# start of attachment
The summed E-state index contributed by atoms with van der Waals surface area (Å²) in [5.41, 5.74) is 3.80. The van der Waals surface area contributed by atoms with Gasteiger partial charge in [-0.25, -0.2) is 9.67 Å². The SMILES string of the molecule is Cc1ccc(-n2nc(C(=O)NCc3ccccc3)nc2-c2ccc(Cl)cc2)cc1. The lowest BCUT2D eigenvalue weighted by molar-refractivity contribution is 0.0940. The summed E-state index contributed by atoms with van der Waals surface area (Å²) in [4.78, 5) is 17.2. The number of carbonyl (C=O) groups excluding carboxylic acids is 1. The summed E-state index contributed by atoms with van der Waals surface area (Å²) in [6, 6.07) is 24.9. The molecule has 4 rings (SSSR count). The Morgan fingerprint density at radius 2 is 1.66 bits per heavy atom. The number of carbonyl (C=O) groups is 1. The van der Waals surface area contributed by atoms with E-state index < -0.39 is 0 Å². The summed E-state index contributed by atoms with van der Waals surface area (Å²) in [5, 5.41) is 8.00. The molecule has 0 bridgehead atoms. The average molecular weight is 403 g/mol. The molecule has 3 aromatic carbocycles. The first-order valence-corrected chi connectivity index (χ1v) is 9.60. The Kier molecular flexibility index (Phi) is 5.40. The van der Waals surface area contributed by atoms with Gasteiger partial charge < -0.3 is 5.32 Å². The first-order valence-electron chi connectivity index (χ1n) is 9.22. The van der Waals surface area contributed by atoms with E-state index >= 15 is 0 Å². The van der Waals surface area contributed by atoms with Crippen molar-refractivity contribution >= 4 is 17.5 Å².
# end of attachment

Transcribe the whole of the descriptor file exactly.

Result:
The summed E-state index contributed by atoms with van der Waals surface area (Å²) in [5.41, 5.74) is 3.80. The van der Waals surface area contributed by atoms with Gasteiger partial charge in [-0.25, -0.2) is 9.67 Å². The SMILES string of the molecule is Cc1ccc(-n2nc(C(=O)NCc3ccccc3)nc2-c2ccc(Cl)cc2)cc1. The lowest BCUT2D eigenvalue weighted by molar-refractivity contribution is 0.0940. The summed E-state index contributed by atoms with van der Waals surface area (Å²) in [4.78, 5) is 17.2. The number of carbonyl (C=O) groups excluding carboxylic acids is 1. The summed E-state index contributed by atoms with van der Waals surface area (Å²) in [6, 6.07) is 24.9. The molecule has 4 rings (SSSR count). The Morgan fingerprint density at radius 2 is 1.66 bits per heavy atom. The number of carbonyl (C=O) groups is 1. The van der Waals surface area contributed by atoms with E-state index < -0.39 is 0 Å². The summed E-state index contributed by atoms with van der Waals surface area (Å²) in [5, 5.41) is 8.00. The molecule has 0 bridgehead atoms. The average molecular weight is 403 g/mol. The molecule has 3 aromatic carbocycles. The first-order valence-corrected chi connectivity index (χ1v) is 9.60. The Kier molecular flexibility index (Phi) is 5.40. The van der Waals surface area contributed by atoms with Gasteiger partial charge < -0.3 is 5.32 Å². The first-order valence-electron chi connectivity index (χ1n) is 9.22. The van der Waals surface area contributed by atoms with E-state index >= 15 is 0 Å². The van der Waals surface area contributed by atoms with Crippen molar-refractivity contribution >= 4 is 17.5 Å².